COHEN: Those issues will be even more important as missions get longer.
COLLINS: You need to be realistic about how much work to expect from the astronauts who will be on the moon. You’re better off underscheduling because things will inevitably break and need fixing and things seem to take longer when you get up there. When you’re on Earth you do a lot subconsciously. You don’t think about walking from one place to another, you just do it. In space, you have to think about how to get from point A to point B. Thinking about getting from one place to another keeps you from thinking about what you’re going to do when you get there, so everything takes longer. That will be true for astronauts on the moon, with its one-sixth gravity.
COHEN: Do you have any particular advice for the first commander of the Crew Exploration Vehicle [CEV]?
COLLINS: That person won’t need advice on the technical side of the job. On the people side, I would advise the CEV commander to be prepared for a lot of media attention. We get little training in handling the media and publicity that goes with some of these missions. For example, John Young, the commander on STS-1, had a huge amount of media attention. So did my flight in 1999, when I was the first woman shuttle commander, and the flight last summer, because it was a “return-to-flight” mission. I would say, hire one person to handle the inflow of e-mail, letters, and unusual requests. The crew can’t deal with those things; it’s too distracting. But I think it’s important for the Agency to respond because part of our charter is education. I gave the same advice to Barb Morgan, who was Christa McCauliffe’s backup and will fly as the teacher in space next year. You need to focus on your job; you’ve got to have someone else take care of these other things you don’t have time for.
COHEN: Does seeing the earth from space give you a new perspective on the world?
COLLINS: Yes, you do see the earth from a different perspective. It’s so beautiful — blue and white, a water planet. My first thought after looking out the window was, “The earth is round!” Of course we all know that, but it was the first time I’ve ever seen it with my own eyes. The auroras — the northern lights and southern lights — are beautiful from space. I had never seen them before because I had never been that far north or south. I sometimes think of the earth as a Christmas tree ornament because it’s small in the big scheme of things and it’s fragile. The surface of the earth has an extremely thin atmosphere on it. We live on a small and fragile planet.
COHEN: Does that perspective stay with you when you’re back on Earth?
COLLINS: Yes, and I want to learn more about the planet and ways we can preserve it for future generations. I do a lot of reading and studying about the earth. Also, I want to visit places I’ve seen from space: Australia, the Great Barrier Reef, those beautiful little islands in the Pacific. Looking down at Europe and the Middle East, you think of all the history that took place in those areas and you want to visit them.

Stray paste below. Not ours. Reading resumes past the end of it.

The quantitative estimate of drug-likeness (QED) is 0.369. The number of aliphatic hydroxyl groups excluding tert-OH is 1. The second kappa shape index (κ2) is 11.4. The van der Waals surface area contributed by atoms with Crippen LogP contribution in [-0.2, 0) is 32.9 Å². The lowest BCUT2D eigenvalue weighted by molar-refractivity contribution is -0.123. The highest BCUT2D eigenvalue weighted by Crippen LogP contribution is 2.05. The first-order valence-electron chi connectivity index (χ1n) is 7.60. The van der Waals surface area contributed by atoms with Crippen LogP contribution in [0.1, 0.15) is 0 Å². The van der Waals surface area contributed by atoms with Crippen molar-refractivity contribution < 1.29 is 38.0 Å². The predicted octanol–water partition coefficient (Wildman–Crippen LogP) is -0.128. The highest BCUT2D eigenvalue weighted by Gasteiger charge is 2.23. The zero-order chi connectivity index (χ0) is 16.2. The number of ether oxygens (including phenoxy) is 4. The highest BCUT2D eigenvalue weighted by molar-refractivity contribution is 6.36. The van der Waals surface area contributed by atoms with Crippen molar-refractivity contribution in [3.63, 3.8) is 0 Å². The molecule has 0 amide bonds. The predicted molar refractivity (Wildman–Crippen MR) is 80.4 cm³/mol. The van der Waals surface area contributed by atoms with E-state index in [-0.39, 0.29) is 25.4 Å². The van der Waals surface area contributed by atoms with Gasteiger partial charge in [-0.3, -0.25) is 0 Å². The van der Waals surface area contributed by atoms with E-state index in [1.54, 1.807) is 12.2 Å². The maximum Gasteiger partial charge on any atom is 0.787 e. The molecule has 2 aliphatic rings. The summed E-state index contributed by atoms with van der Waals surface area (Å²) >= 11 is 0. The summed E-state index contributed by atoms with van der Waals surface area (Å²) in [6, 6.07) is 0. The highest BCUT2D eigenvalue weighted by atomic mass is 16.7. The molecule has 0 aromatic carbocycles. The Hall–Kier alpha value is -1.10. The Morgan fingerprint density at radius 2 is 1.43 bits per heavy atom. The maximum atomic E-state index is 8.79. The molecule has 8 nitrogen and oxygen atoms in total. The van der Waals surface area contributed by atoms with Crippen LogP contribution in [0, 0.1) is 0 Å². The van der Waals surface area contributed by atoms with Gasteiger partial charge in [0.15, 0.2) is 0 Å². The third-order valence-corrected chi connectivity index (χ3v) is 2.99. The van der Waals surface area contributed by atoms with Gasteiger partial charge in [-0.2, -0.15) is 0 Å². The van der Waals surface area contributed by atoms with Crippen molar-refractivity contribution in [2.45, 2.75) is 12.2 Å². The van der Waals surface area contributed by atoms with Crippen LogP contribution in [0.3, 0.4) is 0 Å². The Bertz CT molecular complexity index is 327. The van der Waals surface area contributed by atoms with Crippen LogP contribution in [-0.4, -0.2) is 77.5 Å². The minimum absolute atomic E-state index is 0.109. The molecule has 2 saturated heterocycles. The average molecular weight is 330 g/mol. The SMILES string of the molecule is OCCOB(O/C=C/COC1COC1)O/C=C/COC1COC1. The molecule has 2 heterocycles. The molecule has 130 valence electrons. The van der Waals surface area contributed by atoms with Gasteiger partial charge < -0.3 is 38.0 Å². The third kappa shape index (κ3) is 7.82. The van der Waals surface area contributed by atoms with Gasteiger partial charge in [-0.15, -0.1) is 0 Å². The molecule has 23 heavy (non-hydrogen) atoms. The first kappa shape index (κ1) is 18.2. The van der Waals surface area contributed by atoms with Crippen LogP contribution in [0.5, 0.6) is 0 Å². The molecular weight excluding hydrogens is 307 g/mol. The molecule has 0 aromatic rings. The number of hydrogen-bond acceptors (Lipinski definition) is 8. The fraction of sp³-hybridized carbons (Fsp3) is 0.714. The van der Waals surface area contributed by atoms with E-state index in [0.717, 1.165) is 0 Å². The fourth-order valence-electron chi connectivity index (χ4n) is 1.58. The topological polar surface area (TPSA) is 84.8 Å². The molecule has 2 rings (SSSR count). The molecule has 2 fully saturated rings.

COHEN: Although I’m sure it’s not the same as being there, I think even seeing photos of the earth from space have changed the way people think about our planet.
COLLINS: Definitely. Most of the change in my perspective came from studying to be an astronaut. Maybe the last few percent of what I know about the earth comes from viewing it from space. The studying made more of a change in me, and that’s something anyone can do if they have books and a computer and the desire to learn.
COHEN: What’s your response to people who argue that we shouldn’t spend our resources on further space exploration?
COLLINS: The space program is an investment. In the short period of time we’ve been sending people into space, life on Earth has benefited tremendously. We have better ways of observing and communicating, with telescopes and communications satellites in orbit. Someone said, and I agree, that when people look back at the twentieth century and early twenty-first century 500 years from now, they will see space exploration as our biggest contribution — the things we did to get off the planet to learn how to live in space stations and on the moon and Mars. We’ve gotten off the planet; we will move on to traveling faster so that some day people can travel outside the solar system.
COHEN: Before we end our conversation, is there anything else you’d like to say to our readers who work in the space program?
COLLINS: Yes. It’s important for people to listen to one another. Listening is hard, especially if you don’t agree with what the person is saying. But you’ve got to listen and let people know that you heard them and have considered what they said. The leader cannot possibly make decisions in everybody’s favor, but he or she needs to let people know that what they said was considered. Decisions have to be made and cannot be delayed unnecessarily because of disagreement. That’s one of the things I did. I said, “I hear you. I listened to you. Now I’ve got to make a decision”.